1. KEEP YOUR CRM UPDATED! Someone did a great job of inputting my employment information previously but he didn't ask me where I worked now so that he could update his records. He could've used that as an opportunity to find out which of his new services I would most likely use in the future.
  2. STAY IN CONTACT WITH YOUR CUSTOMERS! If you recall from early on in the narrative, I hadn't been to his cleaners in a few years. The business made no attempt to find out why! No they didn't have my physical or email address but I still use the same telephone number that is in his CRM. Keep in mind that I was getting my clothes cleaned at least bi-monthly yet I never received a call when I stopped coming in. If nothing else, he could've used his new offerings as a reason to reach out and invite me back to his shop.

Take this opportUNITY to learn from what you've just read. If you implement these two simple steps while capitalizing on his two missed opportunities, your business will immediately experience substantial growth. Work smart and SELL, SELL, SELL!

 

 

Tighten Up!

For those of you who know me well, you know that this is one of my favorite phrases. These two words are usually all that is necessary to let someone know that they are not living up to their potential or they are goofing off when it is time to be serious. Based on several recent interactions with local small business, it is necessary for me to tell them to Tighten Up

Let's review a few basics that too many small businesses still don't seem to "get":

Do What You Say You're Going To Do.

If you tell a customer that you are going to call them back or meet them at a pre-arranged time, then do it. Simple, right? Not so much. I have attempted to patronize at least three businesses over the past few weeks who have failed miserably at this task. One business said that they would call me back and never did - even after I gave them a second chance and called them back. Another business scheduled an appointment to provide a service only to reach out to me the morning of to 1)Ask if we were still meeting and 2)Then attempt to reschedule for 2 hours later. And a third business owner reached out to me 45 minutes after our scheduled appointment to inform me that he was on the way. (He had previously told me that he expected to show up early.)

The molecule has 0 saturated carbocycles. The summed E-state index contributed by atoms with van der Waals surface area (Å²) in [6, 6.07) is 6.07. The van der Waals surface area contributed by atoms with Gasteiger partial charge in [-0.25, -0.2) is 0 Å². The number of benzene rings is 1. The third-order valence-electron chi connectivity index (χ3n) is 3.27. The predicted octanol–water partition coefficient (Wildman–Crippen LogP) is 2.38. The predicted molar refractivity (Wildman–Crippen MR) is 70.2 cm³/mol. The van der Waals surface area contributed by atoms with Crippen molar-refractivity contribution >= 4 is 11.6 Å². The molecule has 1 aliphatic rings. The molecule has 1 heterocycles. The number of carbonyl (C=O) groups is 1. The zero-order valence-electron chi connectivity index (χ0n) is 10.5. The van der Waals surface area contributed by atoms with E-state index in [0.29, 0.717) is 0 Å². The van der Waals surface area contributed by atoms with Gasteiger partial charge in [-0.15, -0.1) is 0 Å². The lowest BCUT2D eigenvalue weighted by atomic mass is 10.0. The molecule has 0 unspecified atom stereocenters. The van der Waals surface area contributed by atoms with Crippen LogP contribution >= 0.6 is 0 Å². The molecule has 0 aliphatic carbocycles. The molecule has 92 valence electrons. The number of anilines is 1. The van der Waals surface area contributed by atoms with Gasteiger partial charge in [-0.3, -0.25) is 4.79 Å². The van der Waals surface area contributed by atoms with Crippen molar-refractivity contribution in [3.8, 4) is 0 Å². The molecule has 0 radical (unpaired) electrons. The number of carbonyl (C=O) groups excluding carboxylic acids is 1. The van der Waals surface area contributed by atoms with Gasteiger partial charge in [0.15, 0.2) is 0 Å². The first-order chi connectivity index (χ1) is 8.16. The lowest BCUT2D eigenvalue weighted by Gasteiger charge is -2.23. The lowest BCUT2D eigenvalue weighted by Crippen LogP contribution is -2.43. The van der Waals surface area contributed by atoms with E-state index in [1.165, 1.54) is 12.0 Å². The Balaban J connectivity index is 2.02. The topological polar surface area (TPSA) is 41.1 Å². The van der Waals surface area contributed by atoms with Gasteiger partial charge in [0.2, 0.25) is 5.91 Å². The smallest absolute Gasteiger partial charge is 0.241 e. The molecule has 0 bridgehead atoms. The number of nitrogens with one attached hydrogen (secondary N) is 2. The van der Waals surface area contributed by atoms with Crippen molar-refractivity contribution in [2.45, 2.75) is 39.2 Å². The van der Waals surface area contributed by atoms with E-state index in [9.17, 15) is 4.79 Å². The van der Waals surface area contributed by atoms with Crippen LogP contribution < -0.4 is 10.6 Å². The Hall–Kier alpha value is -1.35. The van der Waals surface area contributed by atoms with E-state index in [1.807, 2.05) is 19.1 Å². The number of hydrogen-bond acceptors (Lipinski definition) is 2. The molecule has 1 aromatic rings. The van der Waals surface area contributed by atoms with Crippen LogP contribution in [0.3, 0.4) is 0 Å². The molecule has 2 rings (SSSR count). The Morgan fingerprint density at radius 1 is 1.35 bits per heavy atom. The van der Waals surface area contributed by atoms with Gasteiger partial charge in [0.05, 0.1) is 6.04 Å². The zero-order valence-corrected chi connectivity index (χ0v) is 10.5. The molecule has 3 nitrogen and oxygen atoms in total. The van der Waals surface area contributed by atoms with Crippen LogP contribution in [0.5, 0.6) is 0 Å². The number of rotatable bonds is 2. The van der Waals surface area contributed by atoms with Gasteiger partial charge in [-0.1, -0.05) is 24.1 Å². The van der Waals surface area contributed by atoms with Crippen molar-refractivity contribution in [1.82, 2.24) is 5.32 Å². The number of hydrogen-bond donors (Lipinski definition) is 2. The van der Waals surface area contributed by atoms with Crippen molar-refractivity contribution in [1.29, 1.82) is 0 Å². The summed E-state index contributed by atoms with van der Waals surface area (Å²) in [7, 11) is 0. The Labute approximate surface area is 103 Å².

Even more alarming was that all three business came personally recommended from three different sources. Needless to say that I did not give either of those companies my hard earned money.

Spellcheck

It's sad to say that in our age of communicating to each other with a  maximum of 140-characters-at-a-time that too many people are unable to write grammatically correct. Before you start to defend the position of "English is not my strongest subject", understand that as a business owner you may need people around you to compliment your weaknesses. If you are not strong at financials, hire someone who is. If you are struggling to reach new customers, get someone to help you with marketing. If you are writing ANYTHING that a potential customer will see, use spellcheck AND have someone else proofread it! This goes for your website as well. Your website is a validator of your business so if you just throw something together just to show you have a url address, (potential) customers will feel that you will take the same lackluster approach with them.

It is true that you only have one chance to make a first impression. And what do you think that first impression is if you have misspelled words and grammatical errors?

Look Through The Eyes Of Your Customer, Not Your Own

Too many business owners I've encountered think that just because they are "the boss" means they get to do everything their way. For example, just because your favorite color is green doesn't mean that your company color should be green. (Green can invoke a sense of growth with your customers - like the Starbucks brand - when in fact your business may be strongly based on trust and dependability, hence the blue in American Express.) And yes I did deliberately choose the colors Green and Blue as my company colors! 

Other examples of when business owners neglect to research the market before making a decision include: business name, logo creation, use of a favorite song or genre of music in store or on their website and communication methods with customers. The choices you make may invoke a positive feeling for you personally but that doesn't mean they will do the same for your customers. Ample time needs to be spent on market research before introducing your business to the public.

Unfortunately - or fortunately, depending how you look at it - if you can just follow these simple steps you will be WAY ahead of your competition and well on your way to success!